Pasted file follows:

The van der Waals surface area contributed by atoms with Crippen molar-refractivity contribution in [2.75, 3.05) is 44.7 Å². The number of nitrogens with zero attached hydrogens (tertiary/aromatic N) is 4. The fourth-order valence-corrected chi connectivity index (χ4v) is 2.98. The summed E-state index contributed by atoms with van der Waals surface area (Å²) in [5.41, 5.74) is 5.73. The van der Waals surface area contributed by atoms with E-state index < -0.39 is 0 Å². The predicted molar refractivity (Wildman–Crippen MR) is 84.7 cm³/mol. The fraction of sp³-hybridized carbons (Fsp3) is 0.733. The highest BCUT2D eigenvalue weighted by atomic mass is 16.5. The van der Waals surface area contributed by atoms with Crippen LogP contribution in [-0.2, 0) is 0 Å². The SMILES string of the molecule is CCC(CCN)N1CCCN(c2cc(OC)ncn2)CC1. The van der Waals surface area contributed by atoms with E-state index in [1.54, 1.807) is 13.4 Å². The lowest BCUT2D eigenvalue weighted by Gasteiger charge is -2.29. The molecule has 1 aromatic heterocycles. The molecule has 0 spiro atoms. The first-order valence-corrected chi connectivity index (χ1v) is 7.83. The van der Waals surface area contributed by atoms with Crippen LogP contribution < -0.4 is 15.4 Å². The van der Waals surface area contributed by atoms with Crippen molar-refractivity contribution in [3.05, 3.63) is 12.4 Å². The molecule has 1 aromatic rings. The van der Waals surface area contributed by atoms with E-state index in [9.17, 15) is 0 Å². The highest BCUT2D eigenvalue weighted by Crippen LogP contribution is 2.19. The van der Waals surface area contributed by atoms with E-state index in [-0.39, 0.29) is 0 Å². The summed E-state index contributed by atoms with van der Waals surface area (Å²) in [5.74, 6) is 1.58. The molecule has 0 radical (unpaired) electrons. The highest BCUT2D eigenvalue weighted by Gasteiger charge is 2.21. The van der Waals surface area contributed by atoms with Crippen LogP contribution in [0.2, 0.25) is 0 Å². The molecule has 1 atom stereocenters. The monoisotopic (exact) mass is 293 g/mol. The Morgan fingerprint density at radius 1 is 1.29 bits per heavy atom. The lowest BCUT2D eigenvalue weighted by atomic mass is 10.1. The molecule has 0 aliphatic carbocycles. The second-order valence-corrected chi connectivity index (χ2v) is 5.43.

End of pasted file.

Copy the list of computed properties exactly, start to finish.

The van der Waals surface area contributed by atoms with Crippen molar-refractivity contribution in [2.75, 3.05) is 44.7 Å². The number of nitrogens with zero attached hydrogens (tertiary/aromatic N) is 4. The fourth-order valence-corrected chi connectivity index (χ4v) is 2.98. The summed E-state index contributed by atoms with van der Waals surface area (Å²) in [5.41, 5.74) is 5.73. The van der Waals surface area contributed by atoms with E-state index < -0.39 is 0 Å². The predicted molar refractivity (Wildman–Crippen MR) is 84.7 cm³/mol. The fraction of sp³-hybridized carbons (Fsp3) is 0.733. The highest BCUT2D eigenvalue weighted by atomic mass is 16.5. The van der Waals surface area contributed by atoms with Crippen LogP contribution in [-0.2, 0) is 0 Å². The SMILES string of the molecule is CCC(CCN)N1CCCN(c2cc(OC)ncn2)CC1. The van der Waals surface area contributed by atoms with E-state index in [1.54, 1.807) is 13.4 Å². The lowest BCUT2D eigenvalue weighted by Gasteiger charge is -2.29. The molecule has 1 aromatic heterocycles. The molecule has 0 spiro atoms. The first-order valence-corrected chi connectivity index (χ1v) is 7.83. The van der Waals surface area contributed by atoms with Crippen LogP contribution < -0.4 is 15.4 Å². The van der Waals surface area contributed by atoms with Crippen molar-refractivity contribution in [3.05, 3.63) is 12.4 Å². The molecule has 1 aromatic rings. The van der Waals surface area contributed by atoms with E-state index in [9.17, 15) is 0 Å². The highest BCUT2D eigenvalue weighted by Crippen LogP contribution is 2.19. The van der Waals surface area contributed by atoms with E-state index in [-0.39, 0.29) is 0 Å². The summed E-state index contributed by atoms with van der Waals surface area (Å²) in [5.74, 6) is 1.58. The molecule has 0 radical (unpaired) electrons. The highest BCUT2D eigenvalue weighted by Gasteiger charge is 2.21. The van der Waals surface area contributed by atoms with Crippen LogP contribution in [0.2, 0.25) is 0 Å². The molecule has 1 atom stereocenters. The monoisotopic (exact) mass is 293 g/mol. The Morgan fingerprint density at radius 1 is 1.29 bits per heavy atom. The lowest BCUT2D eigenvalue weighted by atomic mass is 10.1. The molecule has 0 aliphatic carbocycles. The second-order valence-corrected chi connectivity index (χ2v) is 5.43.